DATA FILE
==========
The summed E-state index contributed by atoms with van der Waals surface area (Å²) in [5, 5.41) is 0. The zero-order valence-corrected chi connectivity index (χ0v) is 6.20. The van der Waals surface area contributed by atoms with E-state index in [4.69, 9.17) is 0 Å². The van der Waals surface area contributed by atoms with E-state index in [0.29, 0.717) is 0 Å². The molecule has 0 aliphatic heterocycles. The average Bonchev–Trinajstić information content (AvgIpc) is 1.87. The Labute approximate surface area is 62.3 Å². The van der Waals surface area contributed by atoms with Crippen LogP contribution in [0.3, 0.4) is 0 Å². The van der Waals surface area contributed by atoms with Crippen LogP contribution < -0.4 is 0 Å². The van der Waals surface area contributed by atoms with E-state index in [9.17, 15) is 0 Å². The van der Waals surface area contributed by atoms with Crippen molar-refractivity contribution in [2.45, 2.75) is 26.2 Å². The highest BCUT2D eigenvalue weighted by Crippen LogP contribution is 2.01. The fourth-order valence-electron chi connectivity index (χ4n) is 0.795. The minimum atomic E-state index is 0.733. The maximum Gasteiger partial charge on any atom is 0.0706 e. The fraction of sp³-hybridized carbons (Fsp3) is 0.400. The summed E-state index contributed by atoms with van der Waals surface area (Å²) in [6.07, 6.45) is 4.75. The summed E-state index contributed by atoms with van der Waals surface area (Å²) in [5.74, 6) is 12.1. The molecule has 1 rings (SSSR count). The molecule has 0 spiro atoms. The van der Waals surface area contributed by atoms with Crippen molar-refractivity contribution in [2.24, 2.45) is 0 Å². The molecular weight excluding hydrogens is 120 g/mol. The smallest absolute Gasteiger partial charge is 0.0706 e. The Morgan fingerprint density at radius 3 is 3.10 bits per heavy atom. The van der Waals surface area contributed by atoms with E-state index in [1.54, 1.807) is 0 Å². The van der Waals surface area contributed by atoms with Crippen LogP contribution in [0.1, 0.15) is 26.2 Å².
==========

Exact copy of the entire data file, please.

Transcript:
The summed E-state index contributed by atoms with van der Waals surface area (Å²) in [5, 5.41) is 0. The zero-order valence-corrected chi connectivity index (χ0v) is 6.20. The van der Waals surface area contributed by atoms with E-state index in [4.69, 9.17) is 0 Å². The van der Waals surface area contributed by atoms with E-state index in [0.29, 0.717) is 0 Å². The molecule has 0 aliphatic heterocycles. The average Bonchev–Trinajstić information content (AvgIpc) is 1.87. The Labute approximate surface area is 62.3 Å². The van der Waals surface area contributed by atoms with Crippen LogP contribution in [0.3, 0.4) is 0 Å². The van der Waals surface area contributed by atoms with Crippen LogP contribution < -0.4 is 0 Å². The van der Waals surface area contributed by atoms with E-state index in [9.17, 15) is 0 Å². The van der Waals surface area contributed by atoms with Crippen molar-refractivity contribution in [2.45, 2.75) is 26.2 Å². The highest BCUT2D eigenvalue weighted by Crippen LogP contribution is 2.01. The fourth-order valence-electron chi connectivity index (χ4n) is 0.795. The minimum atomic E-state index is 0.733. The maximum Gasteiger partial charge on any atom is 0.0706 e. The fraction of sp³-hybridized carbons (Fsp3) is 0.400. The summed E-state index contributed by atoms with van der Waals surface area (Å²) in [6.07, 6.45) is 4.75. The summed E-state index contributed by atoms with van der Waals surface area (Å²) in [5.74, 6) is 12.1. The molecule has 1 rings (SSSR count). The molecule has 0 spiro atoms. The van der Waals surface area contributed by atoms with Crippen molar-refractivity contribution in [2.24, 2.45) is 0 Å². The molecular weight excluding hydrogens is 120 g/mol. The smallest absolute Gasteiger partial charge is 0.0706 e. The Morgan fingerprint density at radius 3 is 3.10 bits per heavy atom. The van der Waals surface area contributed by atoms with E-state index in [1.54, 1.807) is 0 Å². The van der Waals surface area contributed by atoms with Crippen LogP contribution in [0.1, 0.15) is 26.2 Å².